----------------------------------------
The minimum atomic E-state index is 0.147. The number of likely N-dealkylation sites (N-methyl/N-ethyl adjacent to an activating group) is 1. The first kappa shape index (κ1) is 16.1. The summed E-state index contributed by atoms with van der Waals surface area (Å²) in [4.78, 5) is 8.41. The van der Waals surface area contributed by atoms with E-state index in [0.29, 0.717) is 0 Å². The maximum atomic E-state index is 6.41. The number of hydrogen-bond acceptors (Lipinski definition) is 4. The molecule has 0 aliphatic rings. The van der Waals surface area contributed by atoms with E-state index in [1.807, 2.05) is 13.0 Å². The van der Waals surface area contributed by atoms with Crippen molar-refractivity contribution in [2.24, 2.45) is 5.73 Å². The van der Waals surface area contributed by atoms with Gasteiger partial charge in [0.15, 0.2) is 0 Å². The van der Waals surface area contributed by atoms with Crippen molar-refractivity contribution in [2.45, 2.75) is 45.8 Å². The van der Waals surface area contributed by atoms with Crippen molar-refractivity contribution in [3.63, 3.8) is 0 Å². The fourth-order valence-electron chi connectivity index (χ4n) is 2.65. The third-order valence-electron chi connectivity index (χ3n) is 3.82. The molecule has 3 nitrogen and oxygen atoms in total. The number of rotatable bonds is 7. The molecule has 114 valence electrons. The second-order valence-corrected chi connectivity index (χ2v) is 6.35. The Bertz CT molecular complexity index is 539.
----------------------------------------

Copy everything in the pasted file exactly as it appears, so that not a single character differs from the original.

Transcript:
The minimum atomic E-state index is 0.147. The number of likely N-dealkylation sites (N-methyl/N-ethyl adjacent to an activating group) is 1. The first kappa shape index (κ1) is 16.1. The summed E-state index contributed by atoms with van der Waals surface area (Å²) in [4.78, 5) is 8.41. The van der Waals surface area contributed by atoms with E-state index in [0.29, 0.717) is 0 Å². The maximum atomic E-state index is 6.41. The number of hydrogen-bond acceptors (Lipinski definition) is 4. The molecule has 0 aliphatic rings. The van der Waals surface area contributed by atoms with E-state index in [1.807, 2.05) is 13.0 Å². The van der Waals surface area contributed by atoms with Crippen molar-refractivity contribution in [2.24, 2.45) is 5.73 Å². The van der Waals surface area contributed by atoms with Gasteiger partial charge in [0.15, 0.2) is 0 Å². The van der Waals surface area contributed by atoms with Crippen molar-refractivity contribution in [2.45, 2.75) is 45.8 Å². The van der Waals surface area contributed by atoms with Crippen molar-refractivity contribution in [3.63, 3.8) is 0 Å². The fourth-order valence-electron chi connectivity index (χ4n) is 2.65. The third-order valence-electron chi connectivity index (χ3n) is 3.82. The molecule has 3 nitrogen and oxygen atoms in total. The number of rotatable bonds is 7. The molecule has 114 valence electrons. The second-order valence-corrected chi connectivity index (χ2v) is 6.35. The Bertz CT molecular complexity index is 539.